My career in poetry
Posted on January 20, 2017
20th January 2017 I am stimulated to write this post by the news that the “celebrated American poet Joseph Charles McKenzie” has composed a poem to celebrate Donald Trump’s inauguration. The poem contains the immortal lines
“With purpose and strength he came down from his tower
To snatch from a tyrant his ill-gotten power.”
Now I don’t know Mr. McKenzie, although I have no reason to think that he is not a real person. According to wonkette.com (http://wonkette.com/610540/vogon-poetry-to-dominate-trump-inauguration-you-have-been-warned) he is probably a self-published anti-Vatican II Catholic, and with luck his poem will prove to be a brilliant piss-take, both of Donald Trump and of the whole uncritical panegyric style of writing that now pervades Western journalism.
Wonkette.com goes on to compare it to the Vogon poetry in Douglas Adams’ Hitchhikers Guide to the Galaxy. Vogon poetry requires listeners to be strapped in special poetry appreciation chairs, lest they escape, and its arrhythmic logical cataclysms produce extreme brain pains.
I believe myself that the origins of Mr. McKenzie’s poem, based on Scottish tradition, lie in Scotland itself, in the form of the great William McGonagall. McGonagall was a Dundee street poet whose main concern was to make lines rhyme, and to hell with the scansion. His “poetry” became famous after he was discovered by Punch magazine and labelled the world’s worst poet, and became even more famous when Spike Milligan made a film about him (cf https://www.youtube.com/watch?v=Los8c8amIF8).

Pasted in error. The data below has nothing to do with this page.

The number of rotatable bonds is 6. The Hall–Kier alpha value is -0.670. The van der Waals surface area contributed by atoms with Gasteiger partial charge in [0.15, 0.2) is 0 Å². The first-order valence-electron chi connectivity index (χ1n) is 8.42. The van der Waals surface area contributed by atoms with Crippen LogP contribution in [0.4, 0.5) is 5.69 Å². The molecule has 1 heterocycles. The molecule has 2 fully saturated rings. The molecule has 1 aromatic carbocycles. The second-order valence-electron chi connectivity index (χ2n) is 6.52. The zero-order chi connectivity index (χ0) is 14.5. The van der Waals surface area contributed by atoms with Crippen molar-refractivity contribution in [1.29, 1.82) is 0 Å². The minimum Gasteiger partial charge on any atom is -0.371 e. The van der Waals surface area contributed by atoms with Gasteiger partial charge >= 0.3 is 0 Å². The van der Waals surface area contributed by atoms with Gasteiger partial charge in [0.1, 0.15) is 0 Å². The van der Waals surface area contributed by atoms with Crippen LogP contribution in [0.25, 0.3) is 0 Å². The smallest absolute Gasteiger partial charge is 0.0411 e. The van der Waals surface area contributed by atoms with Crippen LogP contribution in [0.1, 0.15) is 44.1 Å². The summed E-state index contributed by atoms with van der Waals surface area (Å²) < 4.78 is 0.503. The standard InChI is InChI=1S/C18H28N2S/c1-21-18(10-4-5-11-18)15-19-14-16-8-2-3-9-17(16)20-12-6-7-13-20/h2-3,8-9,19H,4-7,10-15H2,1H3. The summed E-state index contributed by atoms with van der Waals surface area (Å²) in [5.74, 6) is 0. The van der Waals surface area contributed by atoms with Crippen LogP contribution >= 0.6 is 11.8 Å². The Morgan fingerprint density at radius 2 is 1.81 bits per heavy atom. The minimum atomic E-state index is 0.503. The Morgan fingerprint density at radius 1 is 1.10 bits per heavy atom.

Most people have their favourite McGonagall lines. Mine come from a poem that he wrote about a London fire in which a whole family died:
“And there the family were
And all carbonized,
And when the firemen looked upon
They were surprised.”
Beat that, Mr. McKenzie. The descent into bathos is something that McKenzie has tried to achieve, but really failed to score. Must try harder.
When I won my IgNobel Prize for using physics to work out the best way to dunk a biscuit, some local poets did try harder. One was a Welsh poet who produced
“With every cup of tea I’ve drunk
I’ve always sought the perfect dunk,
how long the biscuit takes to get
the optimum degree of wet.”
But the prize must go to the gentleman who gave his address as The Savage Club, London, and whose poem included the couplet:
“Some men delight in tits and bums
But I’m absorbed by biscuit crumbs.”
I may not be a Donald Trump, but while poets continue to write about me I, too, will dwell in Arcady.